Dr. Matthisen sees many patients weekly in our busy Anchorage chiropractic office who are looking for relief from the pain and distress they feel due to herniated discs. Our experience isn't unique; the medical literature verifies that chiropractic is a successful way to treat herniated disc problems.
One particular research project involved 27 people, 8 male and 19 female, who had magnetic resonance imaging (MRI) confirming a disc herniation in either their neck or lower back. The individuals documented that they were experiencing pain, limited range of motion, and sensory issues bad enough to keep them off work.
Over the course of the research study, the individuals were managed using one of two common chiropractic methods: traction for herniated discs in the cervical area or flexion distraction for the men and women who had herniation issues in the lumbar area.
Each man or woman was seen four or five times per week for the first two weeks, then three times weekly, and then as needed for the remainder of the study. Depending on the severity of the disc herniation, therapy ranged anywhere from six weeks to six months, with MRIs being performed at various stages to identify what impact, if any, the chiropractic care was having in regard to the disc herniation.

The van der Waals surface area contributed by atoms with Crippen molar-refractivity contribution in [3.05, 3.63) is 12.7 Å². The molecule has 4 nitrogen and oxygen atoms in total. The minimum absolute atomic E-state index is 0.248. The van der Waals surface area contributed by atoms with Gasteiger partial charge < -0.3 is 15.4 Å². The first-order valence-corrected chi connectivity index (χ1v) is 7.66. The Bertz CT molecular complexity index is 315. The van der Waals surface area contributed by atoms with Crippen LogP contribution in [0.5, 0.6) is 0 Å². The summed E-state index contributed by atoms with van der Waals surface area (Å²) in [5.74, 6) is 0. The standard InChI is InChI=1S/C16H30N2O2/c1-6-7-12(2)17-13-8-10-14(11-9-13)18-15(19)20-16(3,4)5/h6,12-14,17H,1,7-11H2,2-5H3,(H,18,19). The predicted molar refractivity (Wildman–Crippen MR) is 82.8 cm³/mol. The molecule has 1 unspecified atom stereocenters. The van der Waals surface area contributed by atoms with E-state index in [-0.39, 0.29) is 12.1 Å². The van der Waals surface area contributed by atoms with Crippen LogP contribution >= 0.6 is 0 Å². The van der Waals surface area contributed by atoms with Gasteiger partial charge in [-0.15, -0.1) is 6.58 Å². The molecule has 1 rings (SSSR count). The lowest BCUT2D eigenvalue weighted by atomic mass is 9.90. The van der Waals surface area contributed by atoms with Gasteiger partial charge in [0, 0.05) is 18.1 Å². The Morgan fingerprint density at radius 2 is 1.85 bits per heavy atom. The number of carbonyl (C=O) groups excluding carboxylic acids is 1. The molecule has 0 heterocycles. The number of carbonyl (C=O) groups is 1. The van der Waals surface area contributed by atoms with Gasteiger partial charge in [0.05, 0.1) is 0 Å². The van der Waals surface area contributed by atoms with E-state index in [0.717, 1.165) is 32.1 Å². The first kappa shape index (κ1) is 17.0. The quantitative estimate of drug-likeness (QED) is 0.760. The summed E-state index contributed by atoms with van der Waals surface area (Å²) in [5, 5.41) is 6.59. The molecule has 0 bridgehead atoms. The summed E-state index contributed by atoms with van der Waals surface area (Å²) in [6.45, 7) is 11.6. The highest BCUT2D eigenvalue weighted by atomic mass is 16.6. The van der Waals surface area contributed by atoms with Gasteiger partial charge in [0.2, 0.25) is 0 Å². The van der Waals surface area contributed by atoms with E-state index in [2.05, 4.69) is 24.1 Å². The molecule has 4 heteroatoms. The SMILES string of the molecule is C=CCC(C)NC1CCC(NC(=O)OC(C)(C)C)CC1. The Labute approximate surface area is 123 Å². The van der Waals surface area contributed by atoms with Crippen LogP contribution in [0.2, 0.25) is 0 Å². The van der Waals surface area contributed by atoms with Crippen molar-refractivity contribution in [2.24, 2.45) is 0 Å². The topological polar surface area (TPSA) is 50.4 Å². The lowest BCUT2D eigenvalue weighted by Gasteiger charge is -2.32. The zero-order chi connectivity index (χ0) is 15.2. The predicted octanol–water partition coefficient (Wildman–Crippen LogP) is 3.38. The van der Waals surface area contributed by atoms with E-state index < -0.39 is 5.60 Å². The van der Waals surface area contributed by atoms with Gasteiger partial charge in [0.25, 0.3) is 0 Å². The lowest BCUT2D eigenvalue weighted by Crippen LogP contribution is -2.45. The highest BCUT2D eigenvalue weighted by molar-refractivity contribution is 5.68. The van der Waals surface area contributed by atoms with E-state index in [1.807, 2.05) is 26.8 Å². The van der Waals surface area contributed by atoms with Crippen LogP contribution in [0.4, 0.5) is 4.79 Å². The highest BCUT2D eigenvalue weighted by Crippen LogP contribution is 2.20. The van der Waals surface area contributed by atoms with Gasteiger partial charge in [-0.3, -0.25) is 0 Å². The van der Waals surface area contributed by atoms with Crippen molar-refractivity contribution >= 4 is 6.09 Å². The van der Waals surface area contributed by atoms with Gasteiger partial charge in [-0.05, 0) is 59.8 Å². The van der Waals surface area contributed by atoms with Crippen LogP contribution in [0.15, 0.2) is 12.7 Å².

The investigators found that 80 percent of the subjects obtained a "good clinical outcome," meaning reduced pain and a reduction in other issues, such as numbness. Furthermore, 77 percent of these individuals also showed MRI evidence that their disc herniation was either reduced or resolved completely. This resulted in 78 percent of the study participants being able to return to their place of work and led the researchers to conclude that chiropractic adjustments is both "safe and helpful" for disc herniations.
If you have a herniated disc and suffer from chronic back pain and are near Dr. Matthisen in Anchorage, contact our office today to see what chiropractic can do for you!
BenEliyahu, DJ. Magnetic resonance imaging and clinical follow-up: study of 27 patients receiving chiropractic care for cervical and lumbar disc herniations. Journal of Manipulative and Physiological Therapeutics 1996;19(9):597-606.